As my first travel assignment comes to a close it gives me the opportunity to reflect on the experiences I have gained, and jot down a few tips and tricks that may help a FIRST TIME TRAVELER avoid some pitfalls.

Quick Update: I have spent the past 3 months working as a circulating nurse in the cardiac operating room at Memorial Hospital in Jacksonville. This was my second nursing job, but my first travel assignment. 

Below are a few things I have learned over the past 13 weeks:

1. Keep an open mind: Stay positive about processes and procedures that may be different (or less efficient) than you have seen. This means that your suggestions and constructive criticism may fall on deaf ears. It is important to remain positive and keep stay focused on honing your skills and ensuring you do not adopt any bad habits you encounter. I do recommend sticking to your best and safest practices along the way no matter what. Always do what you know is right for your patient!

2. Foster New Connections: I doubt I will find another hospital that has such a warm and welcoming crew as the staff here. It really is amazing the bond that you immediately create with coworkers while working in an environment like the operating room. The high stress situations create a camaraderie with your new coworkers. Make it a point learn everyone’s names and earn respect through hard work. In this scenario you may encounter anyone from the administrators to the doctors on down to the scrub techs further on down your career. Also, as a traveler, you are an ambassador for future travelers to each hospital.

It was a pleasure working with these nurses at Jacksonville Memorial

Not only are the hospital connections important – but with the travel agency as well.

Check back for my next article on How to choose the right travel nursing agency. I have been jotting down many helpful tips on choosing the right agency and how to prepare prior to each assignment.

3. Before Signing Contracts… Be as specific as as you can be from hours, to hours on call or will there even be call, and pay rates for being called back. Up to this point, I have been required to take call. However, I didn’t think to INCLUDE LIMITS ON CALL SHIFTS PER WEEK in my contract. This would have proved extremely helpful on this last assignment. By the end of my assignment staffing had taken a turn for the worst, leaving only 2 of us taking CVOR call (AKA on call EVERY other night). So, you see if I included a minimum or maximum days of call on my contract this wouldn’t have been an issue. CYA people! Just like when you’re documenting “if you didn’t document it, it didn’t happen” Essentially the same idea for you contracts. If you want something a certain way you must include it in writing! What the manager says this during the interview is not a contract – it can and, most likely, will change if its not in writing. Definitely include all you’re reimbursements, stipends, and weekly pay on your contract so its very clear to everyone involved.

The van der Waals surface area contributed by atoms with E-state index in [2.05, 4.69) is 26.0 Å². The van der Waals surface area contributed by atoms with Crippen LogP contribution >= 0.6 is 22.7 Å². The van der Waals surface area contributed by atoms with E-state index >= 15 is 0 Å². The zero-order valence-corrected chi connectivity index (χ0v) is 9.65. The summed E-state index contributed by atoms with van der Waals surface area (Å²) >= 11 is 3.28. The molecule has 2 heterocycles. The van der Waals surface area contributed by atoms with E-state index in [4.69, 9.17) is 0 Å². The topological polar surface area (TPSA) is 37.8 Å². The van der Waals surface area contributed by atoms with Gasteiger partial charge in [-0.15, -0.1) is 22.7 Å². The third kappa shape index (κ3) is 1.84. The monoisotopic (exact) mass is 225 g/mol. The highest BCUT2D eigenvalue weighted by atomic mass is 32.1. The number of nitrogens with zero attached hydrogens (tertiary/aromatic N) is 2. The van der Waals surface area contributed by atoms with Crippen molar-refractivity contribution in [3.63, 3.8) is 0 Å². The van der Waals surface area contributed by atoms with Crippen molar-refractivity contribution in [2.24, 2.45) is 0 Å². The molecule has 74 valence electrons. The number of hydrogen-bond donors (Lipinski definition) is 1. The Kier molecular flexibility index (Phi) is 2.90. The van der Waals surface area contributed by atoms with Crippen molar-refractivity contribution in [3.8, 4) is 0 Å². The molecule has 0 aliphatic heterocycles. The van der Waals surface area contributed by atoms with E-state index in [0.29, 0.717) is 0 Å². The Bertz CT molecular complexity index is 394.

4. Don’t wait to arrange your next assignment: Even though its near impossible to prepare for the next assignment or move, I suggest you start searching and putting your feelers out there a few weeks in advance (i.e. halfway through the current assignment), at the very least. With each assignment comes the necessary paperwork, contracts, modules, and exams that are time consuming. But if you have an awesome recruiter, like I do now, then this won’t even need to be a thought in your mind. Your recruiter SHOULD have your back and SHOULD already be one step ahead of you (it is obvious if they are not on top of things). Shout out to Gabrielle Youngblood at PPR for being so helpful and always giving me the confidence to just sit back and relax and just trust that she is always trying her hardest to get the best assignment for me.

Thanks for taking the time to read, and I hope you are able to take this information and implement it into your first travel assignment!